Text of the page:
What in fact does make you sad if it is not misfortune to yourself or others?

  10. I am generally optimistic. If I were not I think I would find life unbearable. Yes possibly I am living in a fool’s paradise, but it is a moderately pleasant one, and I will not change it.

  11. Don: Granted that I would not rejoice if my home burned down, but life in contemporary society generally does not run to tragic extremes: rather, it is made up of small frustrations/defeats and small victories. Therefore, I tend to bet that the small frustrations/defeats will prevail
    and they generally do, if only because most people, including myself, are educated with absurdly high expectations about what life and love will bring them and with an absurdly idealistic view of human nature and of the virtues of our fellows. When my rather dark view of the world prevails, I may not rejoice with champagne, but I feel a small satisfaction that I was right.

  12. I agree with most of what you posted. However, I don’t necessarily agree with the following phrase: “I would summarize my position as long term pessimism combined with short term optimism.” It might be just semantics.

    Rationally, one must be a pessimist. Sooner or later, we’re all going to die, entropy will have its way. There’s no way around that, and that’s enough to stain every action with perishability.

    To balance this disappointing side effect of rationality, the intuitive part of the mind is wired with an irrational optimism. Most beliefs in god are fall in this category. This enables people to actually enjoy life or at least get out of bed in the morning.

    There are two issues with this delicate tension. First, when chemical imbalances affect this intuitive part and the light of optimism fades away. This hopelessness may even lead to suicide. The other issue is when people are so rational that they understand they are acting irrationally and can’t stand being so flawed. Suicide is also a common ending for this approach.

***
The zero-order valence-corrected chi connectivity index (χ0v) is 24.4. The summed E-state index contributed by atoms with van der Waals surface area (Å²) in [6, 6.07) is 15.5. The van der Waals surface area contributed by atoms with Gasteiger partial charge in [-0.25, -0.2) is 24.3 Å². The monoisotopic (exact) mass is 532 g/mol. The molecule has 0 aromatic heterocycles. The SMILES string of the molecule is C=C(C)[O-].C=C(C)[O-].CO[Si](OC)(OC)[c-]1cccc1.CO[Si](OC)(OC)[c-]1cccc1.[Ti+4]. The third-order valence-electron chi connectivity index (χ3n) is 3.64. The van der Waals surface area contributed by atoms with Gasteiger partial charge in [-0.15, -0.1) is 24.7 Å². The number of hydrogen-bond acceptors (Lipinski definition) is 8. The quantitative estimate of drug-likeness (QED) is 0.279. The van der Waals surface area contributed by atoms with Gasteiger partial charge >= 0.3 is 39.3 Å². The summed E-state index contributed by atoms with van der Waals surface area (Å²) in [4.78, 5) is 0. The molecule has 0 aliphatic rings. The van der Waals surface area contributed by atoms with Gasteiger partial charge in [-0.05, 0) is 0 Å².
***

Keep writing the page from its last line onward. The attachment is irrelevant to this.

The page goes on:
13. AMOS:
    Yes I take your point here. I suppose I am pessimistic about the hostility of inanimate objects. The book I was reading a few moments ago has now gone into hiding. The favourite object which I am holding suddenly for no reason, other than its own desire for suicide wriggles from my grasp and smashes. A new book I had bought yesterday I am sure, from no intervention from myself, flung itself on to the floor just as I was moving my office chair and I all but ran it over with the castor thereon. I am going out soon, will my car start? probably not. Whilst I am generally optimistic I suppose there are areas where pessimism prevails fortunately they are mostly on reflection somewhat amusing. As you say these are all the small frustrations/defeats.

  14. Are you really a pessimist if you enjoy the bad things that you expect?

    I can see something positive in the concept of a pessimist that is prepared for negative outcomes, and I can see that certain kinds of optimists might miss the point of pessimism.

    Still, we might attempt to characterize more extreme forms of pessimism. Perhaps the most extreme would be those that expect that nothing will work out as expected and end up living in constant fear that there will be no way to prepare for and compensate for the bad that is yet to come–or even make good use of any good that might come to pass. These would then be the people that live in utter hopelessness.

    As for me, when I say that I’m an optimist, I’m not claiming that I expect only good things to happen or that I expect that bad things won’t dominate my life. The reason I mentioned monks, cynics, and ascetics, is because I’m the sort of optimist who expects to find something useful in all outcomes, good or bad.

    Perhaps, that’s why I’m fond of those with negative attitudes; in that I’m able to enjoy the darker view of the World as easily as I can enjoy the brighter view of the World. After all, there does seem to be a greater depth to a mix of light and dark.

  15. Here’s good old Marcus Aurelius:
    “Begin the morning by saying to yourself, I shall meet with the busybody, with the arrogant, with the deceitful, envious, the unsocial”. Marcus didn’t have to foresee problems with internet, but for contemporary purposes, I would add problems with internet to the list.

  16. One can choose to view the world from an optimistic or pessimistic perspective simply by engaging in some thought exercises. To suggest that one cannot help but be either optimistic or pessimistic means that a person cannot perform the simple act of considering an alternative point of view or question their own or others’ behaviour.

    If you are able to engage in a debate, contribute to a discussion, or philosophize about matters that concern you then there is no reason why you cannot consider a situation from a different point of view, albeit not the one you believe in or agree with.

    It is true that individual life experiences will encourage you to generalize about the future and expected outcomes, but by opening your mind to the possibility of alternative generalizations you are contributing to life experiences which can ultimately shape your thoughts – and by persistently ‘forcing’ yourself to be open to these other possibilities you are taking a proactive approach in shaping your own future behaviour and reactions to events or situations.